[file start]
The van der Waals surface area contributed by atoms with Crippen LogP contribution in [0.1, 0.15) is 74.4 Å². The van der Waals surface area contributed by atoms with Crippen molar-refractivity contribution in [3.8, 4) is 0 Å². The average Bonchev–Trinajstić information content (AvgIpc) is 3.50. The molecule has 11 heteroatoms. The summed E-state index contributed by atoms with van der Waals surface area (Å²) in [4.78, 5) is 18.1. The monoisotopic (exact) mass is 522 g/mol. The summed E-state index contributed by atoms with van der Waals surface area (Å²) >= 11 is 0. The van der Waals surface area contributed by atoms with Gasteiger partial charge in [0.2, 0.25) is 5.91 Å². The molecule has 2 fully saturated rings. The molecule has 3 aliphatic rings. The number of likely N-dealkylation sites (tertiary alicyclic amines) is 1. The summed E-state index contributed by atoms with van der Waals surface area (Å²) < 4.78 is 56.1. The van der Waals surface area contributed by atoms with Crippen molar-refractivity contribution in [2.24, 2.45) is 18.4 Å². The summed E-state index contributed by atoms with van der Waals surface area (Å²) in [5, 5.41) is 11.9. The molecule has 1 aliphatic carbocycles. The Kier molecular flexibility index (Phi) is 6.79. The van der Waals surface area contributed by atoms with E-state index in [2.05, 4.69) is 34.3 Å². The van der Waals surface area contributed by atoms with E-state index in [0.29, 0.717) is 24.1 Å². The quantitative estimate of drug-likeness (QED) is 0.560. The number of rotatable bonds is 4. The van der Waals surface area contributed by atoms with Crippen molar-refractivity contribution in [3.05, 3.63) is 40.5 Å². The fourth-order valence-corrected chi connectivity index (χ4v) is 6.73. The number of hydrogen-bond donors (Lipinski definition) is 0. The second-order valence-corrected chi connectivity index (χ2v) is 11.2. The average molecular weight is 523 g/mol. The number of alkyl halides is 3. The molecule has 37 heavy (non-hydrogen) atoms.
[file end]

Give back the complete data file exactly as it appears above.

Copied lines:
The van der Waals surface area contributed by atoms with Crippen LogP contribution in [0.1, 0.15) is 74.4 Å². The van der Waals surface area contributed by atoms with Crippen molar-refractivity contribution in [3.8, 4) is 0 Å². The average Bonchev–Trinajstić information content (AvgIpc) is 3.50. The molecule has 11 heteroatoms. The summed E-state index contributed by atoms with van der Waals surface area (Å²) in [4.78, 5) is 18.1. The monoisotopic (exact) mass is 522 g/mol. The summed E-state index contributed by atoms with van der Waals surface area (Å²) >= 11 is 0. The van der Waals surface area contributed by atoms with Gasteiger partial charge in [0.2, 0.25) is 5.91 Å². The molecule has 2 fully saturated rings. The molecule has 3 aliphatic rings. The number of likely N-dealkylation sites (tertiary alicyclic amines) is 1. The summed E-state index contributed by atoms with van der Waals surface area (Å²) < 4.78 is 56.1. The van der Waals surface area contributed by atoms with Crippen molar-refractivity contribution in [2.24, 2.45) is 18.4 Å². The summed E-state index contributed by atoms with van der Waals surface area (Å²) in [5, 5.41) is 11.9. The molecule has 1 aliphatic carbocycles. The Kier molecular flexibility index (Phi) is 6.79. The van der Waals surface area contributed by atoms with E-state index in [2.05, 4.69) is 34.3 Å². The van der Waals surface area contributed by atoms with E-state index in [0.29, 0.717) is 24.1 Å². The quantitative estimate of drug-likeness (QED) is 0.560. The number of rotatable bonds is 4. The van der Waals surface area contributed by atoms with Crippen molar-refractivity contribution in [3.05, 3.63) is 40.5 Å². The fourth-order valence-corrected chi connectivity index (χ4v) is 6.73. The number of hydrogen-bond donors (Lipinski definition) is 0. The second-order valence-corrected chi connectivity index (χ2v) is 11.2. The average molecular weight is 523 g/mol. The number of alkyl halides is 3. The molecule has 37 heavy (non-hydrogen) atoms.